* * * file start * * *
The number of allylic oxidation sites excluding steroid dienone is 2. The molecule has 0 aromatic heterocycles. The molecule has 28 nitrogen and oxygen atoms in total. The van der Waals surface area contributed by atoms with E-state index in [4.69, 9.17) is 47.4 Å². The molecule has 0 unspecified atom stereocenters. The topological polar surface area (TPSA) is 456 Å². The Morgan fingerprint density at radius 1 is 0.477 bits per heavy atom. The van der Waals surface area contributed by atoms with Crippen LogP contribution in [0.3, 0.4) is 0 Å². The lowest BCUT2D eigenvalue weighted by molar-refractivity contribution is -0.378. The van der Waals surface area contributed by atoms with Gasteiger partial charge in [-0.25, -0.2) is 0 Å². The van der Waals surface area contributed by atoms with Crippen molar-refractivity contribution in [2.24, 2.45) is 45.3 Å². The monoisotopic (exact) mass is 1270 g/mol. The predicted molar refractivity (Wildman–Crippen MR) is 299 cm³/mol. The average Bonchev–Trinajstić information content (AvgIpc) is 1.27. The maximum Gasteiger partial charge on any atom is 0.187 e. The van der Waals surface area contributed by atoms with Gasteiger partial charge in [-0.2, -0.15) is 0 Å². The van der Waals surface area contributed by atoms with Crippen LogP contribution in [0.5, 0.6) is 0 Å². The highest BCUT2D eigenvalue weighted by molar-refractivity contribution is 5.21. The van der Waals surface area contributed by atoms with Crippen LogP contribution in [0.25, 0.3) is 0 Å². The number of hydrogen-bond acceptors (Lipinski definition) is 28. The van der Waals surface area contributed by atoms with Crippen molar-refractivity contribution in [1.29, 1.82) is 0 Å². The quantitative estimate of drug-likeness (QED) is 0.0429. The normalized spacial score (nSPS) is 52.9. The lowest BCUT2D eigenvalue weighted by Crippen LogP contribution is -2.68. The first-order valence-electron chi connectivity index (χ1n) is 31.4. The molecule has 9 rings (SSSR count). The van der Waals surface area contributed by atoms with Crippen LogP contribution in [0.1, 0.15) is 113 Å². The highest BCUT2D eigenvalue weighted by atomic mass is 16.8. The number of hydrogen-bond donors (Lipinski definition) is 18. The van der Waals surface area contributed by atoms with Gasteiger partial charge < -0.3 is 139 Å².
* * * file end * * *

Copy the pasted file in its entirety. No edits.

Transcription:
The number of allylic oxidation sites excluding steroid dienone is 2. The molecule has 0 aromatic heterocycles. The molecule has 28 nitrogen and oxygen atoms in total. The van der Waals surface area contributed by atoms with E-state index in [4.69, 9.17) is 47.4 Å². The molecule has 0 unspecified atom stereocenters. The topological polar surface area (TPSA) is 456 Å². The Morgan fingerprint density at radius 1 is 0.477 bits per heavy atom. The van der Waals surface area contributed by atoms with Crippen LogP contribution in [0.3, 0.4) is 0 Å². The lowest BCUT2D eigenvalue weighted by molar-refractivity contribution is -0.378. The van der Waals surface area contributed by atoms with Gasteiger partial charge in [-0.25, -0.2) is 0 Å². The van der Waals surface area contributed by atoms with Crippen molar-refractivity contribution in [2.24, 2.45) is 45.3 Å². The monoisotopic (exact) mass is 1270 g/mol. The predicted molar refractivity (Wildman–Crippen MR) is 299 cm³/mol. The average Bonchev–Trinajstić information content (AvgIpc) is 1.27. The maximum Gasteiger partial charge on any atom is 0.187 e. The van der Waals surface area contributed by atoms with Gasteiger partial charge in [-0.2, -0.15) is 0 Å². The van der Waals surface area contributed by atoms with Crippen LogP contribution in [0.5, 0.6) is 0 Å². The highest BCUT2D eigenvalue weighted by molar-refractivity contribution is 5.21. The van der Waals surface area contributed by atoms with Crippen LogP contribution in [0.25, 0.3) is 0 Å². The number of hydrogen-bond acceptors (Lipinski definition) is 28. The van der Waals surface area contributed by atoms with Crippen molar-refractivity contribution in [1.29, 1.82) is 0 Å². The quantitative estimate of drug-likeness (QED) is 0.0429. The normalized spacial score (nSPS) is 52.9. The lowest BCUT2D eigenvalue weighted by Crippen LogP contribution is -2.68. The first-order valence-electron chi connectivity index (χ1n) is 31.4. The molecule has 9 rings (SSSR count). The van der Waals surface area contributed by atoms with Crippen LogP contribution in [0.1, 0.15) is 113 Å². The highest BCUT2D eigenvalue weighted by atomic mass is 16.8. The number of hydrogen-bond donors (Lipinski definition) is 18. The van der Waals surface area contributed by atoms with Gasteiger partial charge < -0.3 is 139 Å².